This is a single degree program, within which are offered the following three specific foci: 1) Church History, 2) Systematic Theology, and 3) Apologetics.
Each person should choose one of these foci at the time of application.
6.11.5.a Course Work
For students in all of these foci, twelve doctoral-level courses are required. Normally, ten of these courses must be taken at Westminster and two must be taken at the doctoral level at another accredited university or seminary. Of the ten courses to be taken at Westminster, five must be in the student’s primary focus (the focus within which the dissertation will be written), one must be in each of the other two foci, and three may be electives from either the Ph.D. -Historical and Theological Studies program or the Ph.D.- Hermeneutics and Biblical Interpretation program. It is expected that students will maintain a balance between classroom/seminar courses and independent/directed reading courses. Up to five of the twelve courses may be directed reading. All courses must be approved by the student’s academic advisor.
The courses that count toward each of the foci are listed below (because of their interdisciplinary nature, many courses count toward more than one focus):
Church History - AP 721, AP 903, CH 723, CH 783, CH 891, CH 943, CH 961, ST 741, ST 773, ST 803, ST 811,
ST 901, ST 932, ST 972
Apologetics - AP 713, AP 721, AP 733, AP 743, AP 753, AP 763, AP 861, AP 891, AP 903, AP 931, AP 963,
NT 931, ST 701, ST 761, ST 773, ST 803, ST 791, ST 901
Systematic Theology - AP 713, AP 743, AP 753, AP 763, AP 861, AP 931, AP 981, CH 883, CH 951, NT 853,
NT 881, NT 931, NT 951, NT 961, NT 993, ST 701, ST 741, ST 761, ST 773, ST 781, ST 791,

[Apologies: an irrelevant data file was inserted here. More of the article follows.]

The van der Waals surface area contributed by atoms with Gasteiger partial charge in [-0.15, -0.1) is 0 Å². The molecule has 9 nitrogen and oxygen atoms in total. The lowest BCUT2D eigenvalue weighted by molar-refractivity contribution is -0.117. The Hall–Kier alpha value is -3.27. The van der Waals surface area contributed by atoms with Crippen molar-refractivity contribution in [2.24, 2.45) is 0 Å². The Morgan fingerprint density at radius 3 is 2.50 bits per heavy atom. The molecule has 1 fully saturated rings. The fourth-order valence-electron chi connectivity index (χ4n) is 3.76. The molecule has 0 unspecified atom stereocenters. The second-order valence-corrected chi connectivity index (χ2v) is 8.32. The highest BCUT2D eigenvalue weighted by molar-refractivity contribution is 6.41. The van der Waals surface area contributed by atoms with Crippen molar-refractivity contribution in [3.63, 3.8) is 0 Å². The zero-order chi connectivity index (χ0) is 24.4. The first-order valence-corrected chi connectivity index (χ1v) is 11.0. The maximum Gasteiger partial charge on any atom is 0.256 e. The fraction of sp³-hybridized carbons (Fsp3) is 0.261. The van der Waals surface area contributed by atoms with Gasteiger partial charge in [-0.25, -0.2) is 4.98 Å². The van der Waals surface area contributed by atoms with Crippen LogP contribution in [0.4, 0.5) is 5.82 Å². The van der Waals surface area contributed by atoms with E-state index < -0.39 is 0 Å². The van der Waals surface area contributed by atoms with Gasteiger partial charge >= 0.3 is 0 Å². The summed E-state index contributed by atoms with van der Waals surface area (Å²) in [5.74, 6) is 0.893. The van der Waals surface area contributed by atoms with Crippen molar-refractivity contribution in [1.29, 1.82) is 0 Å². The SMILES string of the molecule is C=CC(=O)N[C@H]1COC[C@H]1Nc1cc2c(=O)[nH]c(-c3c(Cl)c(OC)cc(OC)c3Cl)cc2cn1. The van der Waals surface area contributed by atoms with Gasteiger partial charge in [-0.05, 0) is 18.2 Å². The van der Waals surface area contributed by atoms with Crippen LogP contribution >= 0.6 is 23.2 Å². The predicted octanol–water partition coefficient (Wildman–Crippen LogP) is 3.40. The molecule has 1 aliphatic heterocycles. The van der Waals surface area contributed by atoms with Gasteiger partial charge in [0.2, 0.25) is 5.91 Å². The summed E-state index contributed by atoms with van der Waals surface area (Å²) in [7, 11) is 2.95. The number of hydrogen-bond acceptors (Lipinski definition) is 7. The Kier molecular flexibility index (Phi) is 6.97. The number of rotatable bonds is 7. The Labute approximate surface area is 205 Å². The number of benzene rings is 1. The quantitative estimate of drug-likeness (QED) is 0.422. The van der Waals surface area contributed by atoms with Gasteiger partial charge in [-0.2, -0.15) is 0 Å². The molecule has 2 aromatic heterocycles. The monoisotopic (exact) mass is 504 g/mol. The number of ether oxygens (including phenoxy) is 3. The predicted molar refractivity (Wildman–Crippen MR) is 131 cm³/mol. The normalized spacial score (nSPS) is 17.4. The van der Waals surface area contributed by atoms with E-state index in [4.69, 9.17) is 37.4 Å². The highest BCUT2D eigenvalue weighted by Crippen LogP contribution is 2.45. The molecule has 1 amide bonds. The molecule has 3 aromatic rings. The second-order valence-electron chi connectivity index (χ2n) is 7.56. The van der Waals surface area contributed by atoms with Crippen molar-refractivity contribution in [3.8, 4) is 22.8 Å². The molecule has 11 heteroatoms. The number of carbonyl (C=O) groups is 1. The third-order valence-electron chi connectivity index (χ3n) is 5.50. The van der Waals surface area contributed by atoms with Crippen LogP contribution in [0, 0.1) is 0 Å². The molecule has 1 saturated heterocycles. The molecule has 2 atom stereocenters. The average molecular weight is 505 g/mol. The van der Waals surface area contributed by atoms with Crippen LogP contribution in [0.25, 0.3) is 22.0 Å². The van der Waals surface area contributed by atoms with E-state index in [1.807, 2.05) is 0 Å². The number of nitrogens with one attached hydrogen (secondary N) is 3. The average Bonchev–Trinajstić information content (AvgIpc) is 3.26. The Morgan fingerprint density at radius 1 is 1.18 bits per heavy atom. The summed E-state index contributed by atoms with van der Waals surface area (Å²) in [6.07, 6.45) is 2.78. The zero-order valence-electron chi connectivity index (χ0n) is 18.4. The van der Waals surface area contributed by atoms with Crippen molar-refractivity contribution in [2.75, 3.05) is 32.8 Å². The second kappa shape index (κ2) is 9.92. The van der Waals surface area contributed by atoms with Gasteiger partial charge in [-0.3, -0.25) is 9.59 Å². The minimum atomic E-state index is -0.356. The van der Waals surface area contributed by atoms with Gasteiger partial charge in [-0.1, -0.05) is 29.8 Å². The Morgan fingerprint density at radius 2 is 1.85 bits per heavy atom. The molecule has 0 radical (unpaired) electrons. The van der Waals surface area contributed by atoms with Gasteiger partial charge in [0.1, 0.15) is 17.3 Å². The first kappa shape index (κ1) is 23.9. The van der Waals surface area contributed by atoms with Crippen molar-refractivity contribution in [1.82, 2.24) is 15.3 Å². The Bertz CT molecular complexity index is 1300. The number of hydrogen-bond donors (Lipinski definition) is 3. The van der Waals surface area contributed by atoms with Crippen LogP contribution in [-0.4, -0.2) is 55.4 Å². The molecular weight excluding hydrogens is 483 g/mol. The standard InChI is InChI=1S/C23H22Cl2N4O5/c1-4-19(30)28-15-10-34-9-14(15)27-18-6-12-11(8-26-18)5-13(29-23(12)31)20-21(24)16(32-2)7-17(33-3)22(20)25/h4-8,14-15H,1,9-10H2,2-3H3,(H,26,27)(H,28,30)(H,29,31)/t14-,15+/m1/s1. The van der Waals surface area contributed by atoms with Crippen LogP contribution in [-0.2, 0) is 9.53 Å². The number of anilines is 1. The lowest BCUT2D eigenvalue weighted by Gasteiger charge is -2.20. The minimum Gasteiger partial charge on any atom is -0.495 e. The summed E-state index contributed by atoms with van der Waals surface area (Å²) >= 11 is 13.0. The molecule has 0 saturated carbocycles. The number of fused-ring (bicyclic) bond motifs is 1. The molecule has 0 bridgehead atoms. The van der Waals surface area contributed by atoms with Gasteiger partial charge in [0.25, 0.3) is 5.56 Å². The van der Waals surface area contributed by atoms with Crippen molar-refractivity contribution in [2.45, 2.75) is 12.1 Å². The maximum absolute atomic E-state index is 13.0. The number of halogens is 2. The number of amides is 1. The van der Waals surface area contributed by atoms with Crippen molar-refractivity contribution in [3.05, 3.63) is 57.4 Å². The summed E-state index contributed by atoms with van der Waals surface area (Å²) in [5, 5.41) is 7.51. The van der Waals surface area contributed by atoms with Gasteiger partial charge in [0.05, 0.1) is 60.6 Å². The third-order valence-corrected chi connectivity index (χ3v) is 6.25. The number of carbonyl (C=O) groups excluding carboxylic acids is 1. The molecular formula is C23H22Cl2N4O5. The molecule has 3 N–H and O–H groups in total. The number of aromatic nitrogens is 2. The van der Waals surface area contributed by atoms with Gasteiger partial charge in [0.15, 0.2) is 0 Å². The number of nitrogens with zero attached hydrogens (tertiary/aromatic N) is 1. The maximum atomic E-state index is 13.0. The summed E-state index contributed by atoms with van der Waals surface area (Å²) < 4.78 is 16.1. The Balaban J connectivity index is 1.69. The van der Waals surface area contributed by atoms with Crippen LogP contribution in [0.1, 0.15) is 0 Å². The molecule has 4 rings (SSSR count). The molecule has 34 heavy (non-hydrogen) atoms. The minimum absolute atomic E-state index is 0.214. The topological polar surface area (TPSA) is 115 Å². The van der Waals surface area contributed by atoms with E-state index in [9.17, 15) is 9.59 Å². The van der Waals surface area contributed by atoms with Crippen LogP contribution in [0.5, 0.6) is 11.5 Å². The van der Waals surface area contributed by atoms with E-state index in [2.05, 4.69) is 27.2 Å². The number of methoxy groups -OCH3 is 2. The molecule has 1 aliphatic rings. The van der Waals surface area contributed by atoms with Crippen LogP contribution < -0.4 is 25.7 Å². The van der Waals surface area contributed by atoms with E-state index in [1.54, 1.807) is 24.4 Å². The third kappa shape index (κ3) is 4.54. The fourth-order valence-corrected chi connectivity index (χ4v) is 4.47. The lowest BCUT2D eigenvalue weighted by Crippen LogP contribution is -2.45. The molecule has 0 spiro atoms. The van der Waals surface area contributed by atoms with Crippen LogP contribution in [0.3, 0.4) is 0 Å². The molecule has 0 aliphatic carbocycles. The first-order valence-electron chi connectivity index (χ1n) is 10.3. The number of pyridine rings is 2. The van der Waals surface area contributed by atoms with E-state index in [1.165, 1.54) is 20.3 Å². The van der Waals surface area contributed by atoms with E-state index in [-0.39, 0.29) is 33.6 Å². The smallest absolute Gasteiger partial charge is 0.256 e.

ST 803, ST 901, ST 932, ST 972, ST 991
Students who have attained the first theological degree at Westminster may, upon petition to the Ph.D. Committee for Historical and Theological Studies, be granted permission to take up to four of their twelve courses at another accredited, doctoral-level institution. A student who is granted such permission must still take five doctoral courses at Westminster in the chosen primary focus area, one doctoral course in each of the other two areas, and one elective as a directed reading course, or elective course from among the doctoral course offerings in either the Historical and Theological Studies program or the Hermeneutics and Biblical Interpretation program. While at Westminster, students are required to take two courses at another accredited institution. These courses must be specifically approved by their advisor. External courses will be noted as transfer credit on the student’s records. Only courses in which a grade of B or above was received will normally be considered for transfer credit to the Th.M. or Ph.D. degree program.
All course work must be completed within three years of the student’s initial registration in the Ph.D. program. The residency requirement of two years is an absolute minimum length of time that the student should expect to study on campus in course work. Only students who already have reading knowledge of French and German, who are able to waive the preliminary exams, and who are able to devote full time to their studies will actually be able to complete all the necessary requirements within a two-year period. If students need to complete preliminary studies or work to finance their education, they should plan to spend a longer period of time in residence.